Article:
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String variable in hashCode method

 
pramod talekar
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Hello,

Could you please tell me how to use the instance variable 'name' in the hashCode method in the below example.
or is it that only int/byte/long data types should be used in hashCode?
The code works fine.


 
Winston Gutkowski
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pramod talekar wrote:Could you please tell me how to use the instance variable 'name' in the hashCode method in the below example.

hashValue = 31* hashValue + name.hashCode();

or is it that only int/byte/long data types should be used in hashCode?

Absolutely not. The hashCode() method should contain everything that is used to determine equals().

The code works fine.

Hmmm. Up to now, methinks.

Winston
 
William P O'Sullivan
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is comparing "what" exactly ??

WP
 
Winston Gutkowski
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William P O'Sullivan wrote:is comparing "what" exactly ??

Well spotted that man. +1.

I was too busy answering the question.

Winston
 
pramod talekar
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is comparing "what" exactly ??

Guys, I didn't understand this question. Could you please explain it.

It's comparing the name variables of two objects.
 
Campbell Ritchie
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Look at articles about equals and hashCode. One place is Effective Java by Bloch, which you can find an old edition of here. Note the bit about 13 17 19 has changed to 31. All those numbers are primes, so as to get the most variability in the less‑significant bits of the hash codes. The smaller the difference in hash codes, the more effective it is, as long as it’s not 0!
Also Google for Angelika Langer Java hashCode equals and look at this document by Odersky spoon and Venners.
 
Jesper de Jong
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pramod talekar wrote:
is comparing "what" exactly ??

Guys, I didn't understand this question. Could you please explain it.

It's comparing the name variables of two objects.

No, it's not. When you compare two strings using ==, Java is not going to check if the strings have the same content - it's only going to check if the variables on both sides of the == refer to the exact same String object. If you have two separate String objects with the same content, the result is going to be false.

Use equals() to compare strings: setTest.name.equals(this.name)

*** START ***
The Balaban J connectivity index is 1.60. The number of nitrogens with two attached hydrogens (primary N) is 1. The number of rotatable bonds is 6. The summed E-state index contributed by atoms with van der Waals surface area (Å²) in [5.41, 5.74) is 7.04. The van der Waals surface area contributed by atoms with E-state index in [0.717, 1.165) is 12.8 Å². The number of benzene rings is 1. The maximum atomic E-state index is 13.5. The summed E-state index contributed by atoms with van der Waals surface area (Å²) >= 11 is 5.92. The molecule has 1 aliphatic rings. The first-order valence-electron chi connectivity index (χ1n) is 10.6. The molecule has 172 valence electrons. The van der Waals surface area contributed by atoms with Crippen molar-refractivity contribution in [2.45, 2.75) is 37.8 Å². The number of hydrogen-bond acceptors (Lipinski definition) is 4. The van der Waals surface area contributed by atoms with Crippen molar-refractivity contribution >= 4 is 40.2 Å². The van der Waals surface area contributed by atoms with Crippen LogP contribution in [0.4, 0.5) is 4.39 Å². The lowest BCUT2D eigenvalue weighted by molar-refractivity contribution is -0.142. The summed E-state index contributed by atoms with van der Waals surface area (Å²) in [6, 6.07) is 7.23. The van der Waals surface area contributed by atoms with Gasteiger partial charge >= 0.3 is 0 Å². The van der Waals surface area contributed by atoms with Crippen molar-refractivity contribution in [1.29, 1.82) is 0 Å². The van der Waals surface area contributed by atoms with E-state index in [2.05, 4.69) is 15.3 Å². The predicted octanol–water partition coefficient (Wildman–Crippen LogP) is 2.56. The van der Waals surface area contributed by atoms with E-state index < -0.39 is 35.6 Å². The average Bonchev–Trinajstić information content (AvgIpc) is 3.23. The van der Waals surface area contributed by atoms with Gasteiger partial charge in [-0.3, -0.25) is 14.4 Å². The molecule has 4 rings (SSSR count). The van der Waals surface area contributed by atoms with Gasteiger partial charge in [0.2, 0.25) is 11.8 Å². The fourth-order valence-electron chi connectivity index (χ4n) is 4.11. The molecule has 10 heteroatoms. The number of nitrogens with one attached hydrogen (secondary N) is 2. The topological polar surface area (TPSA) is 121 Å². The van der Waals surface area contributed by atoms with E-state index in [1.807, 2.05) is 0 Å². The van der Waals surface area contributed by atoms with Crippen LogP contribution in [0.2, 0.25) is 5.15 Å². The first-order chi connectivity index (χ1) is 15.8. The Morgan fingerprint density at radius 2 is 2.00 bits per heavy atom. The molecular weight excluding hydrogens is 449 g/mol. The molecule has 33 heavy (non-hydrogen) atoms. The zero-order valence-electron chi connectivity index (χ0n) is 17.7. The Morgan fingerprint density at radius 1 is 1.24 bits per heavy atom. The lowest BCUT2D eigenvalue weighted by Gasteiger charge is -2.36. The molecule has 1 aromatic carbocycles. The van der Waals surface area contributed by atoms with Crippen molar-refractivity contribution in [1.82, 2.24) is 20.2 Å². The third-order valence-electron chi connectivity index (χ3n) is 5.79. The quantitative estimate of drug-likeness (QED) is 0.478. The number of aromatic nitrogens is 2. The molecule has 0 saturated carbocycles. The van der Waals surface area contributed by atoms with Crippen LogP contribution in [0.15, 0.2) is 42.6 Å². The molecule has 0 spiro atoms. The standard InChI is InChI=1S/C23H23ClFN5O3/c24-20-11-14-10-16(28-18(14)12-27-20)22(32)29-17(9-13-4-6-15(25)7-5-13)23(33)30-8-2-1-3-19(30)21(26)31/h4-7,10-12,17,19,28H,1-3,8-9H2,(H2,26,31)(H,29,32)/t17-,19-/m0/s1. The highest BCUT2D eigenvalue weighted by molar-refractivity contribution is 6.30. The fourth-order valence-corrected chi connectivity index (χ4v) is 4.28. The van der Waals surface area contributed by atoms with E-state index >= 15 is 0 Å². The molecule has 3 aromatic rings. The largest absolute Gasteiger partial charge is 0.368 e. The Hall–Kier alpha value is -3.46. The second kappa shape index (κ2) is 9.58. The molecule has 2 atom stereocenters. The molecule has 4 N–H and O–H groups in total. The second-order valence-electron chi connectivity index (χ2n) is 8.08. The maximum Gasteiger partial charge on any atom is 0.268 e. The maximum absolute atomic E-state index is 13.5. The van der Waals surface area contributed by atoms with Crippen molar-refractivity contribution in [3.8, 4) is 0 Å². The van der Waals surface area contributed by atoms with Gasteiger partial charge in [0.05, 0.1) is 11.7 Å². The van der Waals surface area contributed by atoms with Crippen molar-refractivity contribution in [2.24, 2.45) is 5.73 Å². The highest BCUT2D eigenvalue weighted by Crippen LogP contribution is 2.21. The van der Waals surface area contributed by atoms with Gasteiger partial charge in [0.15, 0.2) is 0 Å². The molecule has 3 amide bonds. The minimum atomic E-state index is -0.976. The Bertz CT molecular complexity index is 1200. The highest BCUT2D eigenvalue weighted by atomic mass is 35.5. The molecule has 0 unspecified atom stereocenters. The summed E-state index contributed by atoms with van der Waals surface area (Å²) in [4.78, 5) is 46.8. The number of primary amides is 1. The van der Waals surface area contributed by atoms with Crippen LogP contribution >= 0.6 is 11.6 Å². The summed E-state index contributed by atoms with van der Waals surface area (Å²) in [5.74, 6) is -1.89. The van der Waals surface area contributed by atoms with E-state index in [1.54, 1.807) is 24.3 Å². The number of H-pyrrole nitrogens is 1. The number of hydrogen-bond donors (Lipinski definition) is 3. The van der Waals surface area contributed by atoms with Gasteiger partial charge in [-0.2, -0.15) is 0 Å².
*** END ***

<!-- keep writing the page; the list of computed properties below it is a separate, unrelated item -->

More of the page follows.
pramod talekar
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Thanks Campbell & Jesper.(corrected)

== means object reference equality and equals() means object value equality or meaningfully equal.

But don't understand what William is trying to point out by writing
is comparing "what" exactly ??

Jesper, I should have written in the overriding equals() method as you have pointed out as they have to be meaningfully equal.
and as Winston noted,
But then the next question is , why the code printed '1, pramod' just once earlier, when I had written 'setTest.name == this.name;' in equals() method?
As I had made a mistake in equals() method, it should have always written as false.
 
Campbell Ritchie
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You’re welcome
And who’s Jasper?
 
dennis deems
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pramod talekar wrote:But then the next question is , why the code printed '1, pramod' just once earlier, when I had written 'setTest.name == this.name;' in equals() method?
As I had made a mistake in equals() method, it should have always written as false.

To prevent a proliferation of redundant String objects using up memory, Strings are stored in a pool. When you use a String literal in your code, as you have with new SetTest(1,"pramod"), Java checks the String pool first to see if a String object with this value already exists. If it finds the required object, it will use that instead of instantiating a new one. So in this case, == returns true because both sides of the expression happen to be using the same object from the String pool. However, not all Strings are kept in the pool. The boolean expression "cyan" == new String("cyan") will return false!
 
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